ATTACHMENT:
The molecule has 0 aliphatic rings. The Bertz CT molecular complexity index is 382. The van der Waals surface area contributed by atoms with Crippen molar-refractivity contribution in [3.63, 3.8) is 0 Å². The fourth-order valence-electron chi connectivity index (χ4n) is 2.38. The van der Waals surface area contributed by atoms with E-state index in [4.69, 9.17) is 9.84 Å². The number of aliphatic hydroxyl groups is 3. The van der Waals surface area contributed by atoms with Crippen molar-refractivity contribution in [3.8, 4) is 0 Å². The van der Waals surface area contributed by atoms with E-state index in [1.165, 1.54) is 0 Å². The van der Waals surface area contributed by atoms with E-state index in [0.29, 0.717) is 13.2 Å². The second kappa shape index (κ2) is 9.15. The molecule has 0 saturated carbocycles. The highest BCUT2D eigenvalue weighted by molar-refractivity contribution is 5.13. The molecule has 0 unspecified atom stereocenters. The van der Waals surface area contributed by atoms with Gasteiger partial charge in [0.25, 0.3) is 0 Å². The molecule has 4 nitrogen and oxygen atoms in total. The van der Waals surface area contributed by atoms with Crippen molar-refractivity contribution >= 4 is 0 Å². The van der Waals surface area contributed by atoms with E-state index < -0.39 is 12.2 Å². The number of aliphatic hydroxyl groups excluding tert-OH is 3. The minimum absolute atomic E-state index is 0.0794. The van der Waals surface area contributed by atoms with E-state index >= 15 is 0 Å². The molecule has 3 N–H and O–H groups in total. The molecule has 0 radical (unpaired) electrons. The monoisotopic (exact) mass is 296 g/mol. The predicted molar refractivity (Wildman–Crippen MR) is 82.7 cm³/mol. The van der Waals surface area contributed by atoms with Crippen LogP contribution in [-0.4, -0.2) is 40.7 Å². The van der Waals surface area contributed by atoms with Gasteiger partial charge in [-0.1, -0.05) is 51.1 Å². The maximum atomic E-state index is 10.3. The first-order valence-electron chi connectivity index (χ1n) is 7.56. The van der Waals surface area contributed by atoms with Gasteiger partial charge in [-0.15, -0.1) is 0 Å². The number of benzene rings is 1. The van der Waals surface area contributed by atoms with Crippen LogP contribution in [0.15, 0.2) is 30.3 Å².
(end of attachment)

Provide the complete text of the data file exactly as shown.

The molecule has 0 aliphatic rings. The Bertz CT molecular complexity index is 382. The van der Waals surface area contributed by atoms with Crippen molar-refractivity contribution in [3.63, 3.8) is 0 Å². The fourth-order valence-electron chi connectivity index (χ4n) is 2.38. The van der Waals surface area contributed by atoms with E-state index in [4.69, 9.17) is 9.84 Å². The number of aliphatic hydroxyl groups is 3. The van der Waals surface area contributed by atoms with Crippen molar-refractivity contribution in [3.8, 4) is 0 Å². The van der Waals surface area contributed by atoms with E-state index in [1.165, 1.54) is 0 Å². The van der Waals surface area contributed by atoms with E-state index in [0.29, 0.717) is 13.2 Å². The second kappa shape index (κ2) is 9.15. The molecule has 0 saturated carbocycles. The highest BCUT2D eigenvalue weighted by molar-refractivity contribution is 5.13. The molecule has 0 unspecified atom stereocenters. The van der Waals surface area contributed by atoms with Gasteiger partial charge in [0.25, 0.3) is 0 Å². The molecule has 4 nitrogen and oxygen atoms in total. The van der Waals surface area contributed by atoms with Crippen molar-refractivity contribution >= 4 is 0 Å². The van der Waals surface area contributed by atoms with E-state index < -0.39 is 12.2 Å². The number of aliphatic hydroxyl groups excluding tert-OH is 3. The minimum absolute atomic E-state index is 0.0794. The van der Waals surface area contributed by atoms with E-state index >= 15 is 0 Å². The molecule has 3 N–H and O–H groups in total. The molecule has 0 radical (unpaired) electrons. The monoisotopic (exact) mass is 296 g/mol. The predicted molar refractivity (Wildman–Crippen MR) is 82.7 cm³/mol. The van der Waals surface area contributed by atoms with Crippen LogP contribution in [-0.4, -0.2) is 40.7 Å². The van der Waals surface area contributed by atoms with Gasteiger partial charge in [-0.1, -0.05) is 51.1 Å². The maximum atomic E-state index is 10.3. The first-order valence-electron chi connectivity index (χ1n) is 7.56. The van der Waals surface area contributed by atoms with Gasteiger partial charge in [-0.15, -0.1) is 0 Å². The number of benzene rings is 1. The van der Waals surface area contributed by atoms with Crippen LogP contribution in [0.15, 0.2) is 30.3 Å².